#12

@michael_mccool

This is where we get our delrin sheets for our CNC.

There are various thickness available. My husband uses 6~10mm thick sheets for 3D Printer parts.


#13

McMaster-Carr also sells Delrin in a wide variety of thicknesses:

They are not always the cheapest, but they are fast, have almost everything in stock, and their shipping prices are pretty reasonable. They also sell a wide variety of other plastics.


#14

https://docs.google.com/a/onearmedgraphics.com/spreadsheets/d/1EzgQNpSEMGb8ghoB8XEu1dyD6y6Wng317DLMvEE9PfI/edit?usp=docslist_api

This is a spreadsheet i made for mostly Australian suppliers of materials suitable for laser and cnc projects


#15

Thanks Robbie - that list will help me greatly


#16

I will have to collect a list of Japanese sources as well. I even found a site that sells colored Acetel, not just black and white.

US sites only seem to sell thicknesses in Imperial units… will have to look at Australian sites.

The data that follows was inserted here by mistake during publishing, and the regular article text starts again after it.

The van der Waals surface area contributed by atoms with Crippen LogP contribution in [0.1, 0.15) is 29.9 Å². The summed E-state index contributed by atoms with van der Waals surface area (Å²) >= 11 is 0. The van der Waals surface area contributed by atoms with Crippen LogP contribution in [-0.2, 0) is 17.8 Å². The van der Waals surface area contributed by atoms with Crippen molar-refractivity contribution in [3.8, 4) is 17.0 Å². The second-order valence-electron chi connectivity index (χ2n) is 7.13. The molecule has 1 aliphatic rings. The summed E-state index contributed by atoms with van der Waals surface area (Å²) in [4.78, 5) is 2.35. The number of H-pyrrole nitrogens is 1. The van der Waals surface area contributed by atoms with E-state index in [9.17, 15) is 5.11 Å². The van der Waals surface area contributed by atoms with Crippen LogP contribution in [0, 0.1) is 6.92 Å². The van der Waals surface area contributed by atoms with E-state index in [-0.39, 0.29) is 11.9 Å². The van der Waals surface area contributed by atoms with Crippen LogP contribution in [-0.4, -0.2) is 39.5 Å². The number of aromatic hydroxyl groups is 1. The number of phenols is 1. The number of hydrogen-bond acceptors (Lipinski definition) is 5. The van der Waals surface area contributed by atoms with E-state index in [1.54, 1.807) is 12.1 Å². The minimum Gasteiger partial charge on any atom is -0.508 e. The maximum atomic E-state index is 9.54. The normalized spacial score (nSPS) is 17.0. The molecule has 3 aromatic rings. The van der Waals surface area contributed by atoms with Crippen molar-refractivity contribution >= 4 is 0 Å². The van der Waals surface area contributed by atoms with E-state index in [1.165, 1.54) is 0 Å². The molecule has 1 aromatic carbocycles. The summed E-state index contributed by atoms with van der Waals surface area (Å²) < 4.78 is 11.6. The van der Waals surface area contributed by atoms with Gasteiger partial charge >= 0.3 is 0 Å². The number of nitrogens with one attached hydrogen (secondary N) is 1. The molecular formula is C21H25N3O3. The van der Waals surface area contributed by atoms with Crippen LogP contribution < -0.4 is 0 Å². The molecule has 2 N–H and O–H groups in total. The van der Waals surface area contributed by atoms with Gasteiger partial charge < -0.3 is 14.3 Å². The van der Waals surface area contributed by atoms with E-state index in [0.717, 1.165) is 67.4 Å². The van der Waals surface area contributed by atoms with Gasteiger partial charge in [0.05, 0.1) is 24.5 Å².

#17

Tripp Plastics in Sparks, NV sell acrylic in metric thicknesses:

https://www.trippplastics.com/products/products.asp?catID=127

Googling on “acrylic 3mm” turns up a bunch of other interesting links. Looks like Ebay and Amazon sell it as well.


#18

US sites may list thickness in Imperial units, but the material is not always manufactured to Imperial units. Material sold as 1/4 or 0.25 inches may be a quarter-inch or it may be 6mm or even 5mm. If they list it to a thousandth of an inch it’s more likely to be accurate and at that point some simple math will convert it to international units.


#19

I figured as much but I like to have some idea what I’m ordering. I may just take a chance with a supplier, measure what I get, and hope they don’t randomly change it later.

But really… is it so hard to list both measurements, and give tolerances?

On the other hand, I use OpenSCAD a lot which allows for parametric design. So in theory I could measure what I get, type in that number to my design, and customize the cutfile to the actual thickness of the sheet. This is a good idea anyhow because sheets do tend to vary (and if you are especially lucky, they vary across a single sheet…)